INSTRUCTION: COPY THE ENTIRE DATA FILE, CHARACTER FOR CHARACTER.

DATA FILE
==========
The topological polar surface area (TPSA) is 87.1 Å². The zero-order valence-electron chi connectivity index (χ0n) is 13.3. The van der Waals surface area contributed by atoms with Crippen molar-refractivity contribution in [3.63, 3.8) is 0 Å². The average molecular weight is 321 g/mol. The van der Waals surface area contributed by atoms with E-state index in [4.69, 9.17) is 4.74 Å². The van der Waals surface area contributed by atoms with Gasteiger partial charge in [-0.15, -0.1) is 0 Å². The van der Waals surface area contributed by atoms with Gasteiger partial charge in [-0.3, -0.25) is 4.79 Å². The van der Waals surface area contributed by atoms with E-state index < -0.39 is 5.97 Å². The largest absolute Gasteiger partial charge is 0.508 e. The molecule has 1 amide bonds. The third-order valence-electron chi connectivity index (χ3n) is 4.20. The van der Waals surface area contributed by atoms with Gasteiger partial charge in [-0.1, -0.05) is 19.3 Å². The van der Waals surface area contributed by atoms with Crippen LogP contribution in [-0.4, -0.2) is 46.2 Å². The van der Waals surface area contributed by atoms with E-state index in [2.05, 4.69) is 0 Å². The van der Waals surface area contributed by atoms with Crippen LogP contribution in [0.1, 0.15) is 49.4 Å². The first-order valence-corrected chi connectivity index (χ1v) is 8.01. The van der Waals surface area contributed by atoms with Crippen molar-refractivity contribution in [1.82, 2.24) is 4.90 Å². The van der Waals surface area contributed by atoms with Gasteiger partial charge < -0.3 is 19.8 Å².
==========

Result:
The topological polar surface area (TPSA) is 87.1 Å². The zero-order valence-electron chi connectivity index (χ0n) is 13.3. The van der Waals surface area contributed by atoms with Crippen molar-refractivity contribution in [3.63, 3.8) is 0 Å². The average molecular weight is 321 g/mol. The van der Waals surface area contributed by atoms with E-state index in [4.69, 9.17) is 4.74 Å². The van der Waals surface area contributed by atoms with Gasteiger partial charge in [-0.15, -0.1) is 0 Å². The van der Waals surface area contributed by atoms with Gasteiger partial charge in [-0.3, -0.25) is 4.79 Å². The van der Waals surface area contributed by atoms with E-state index < -0.39 is 5.97 Å². The largest absolute Gasteiger partial charge is 0.508 e. The molecule has 1 amide bonds. The third-order valence-electron chi connectivity index (χ3n) is 4.20. The van der Waals surface area contributed by atoms with Gasteiger partial charge in [-0.1, -0.05) is 19.3 Å². The van der Waals surface area contributed by atoms with Crippen LogP contribution in [-0.4, -0.2) is 46.2 Å². The van der Waals surface area contributed by atoms with E-state index in [2.05, 4.69) is 0 Å². The van der Waals surface area contributed by atoms with Crippen LogP contribution in [0.1, 0.15) is 49.4 Å². The first-order valence-corrected chi connectivity index (χ1v) is 8.01. The van der Waals surface area contributed by atoms with Crippen molar-refractivity contribution in [1.82, 2.24) is 4.90 Å². The van der Waals surface area contributed by atoms with Gasteiger partial charge < -0.3 is 19.8 Å².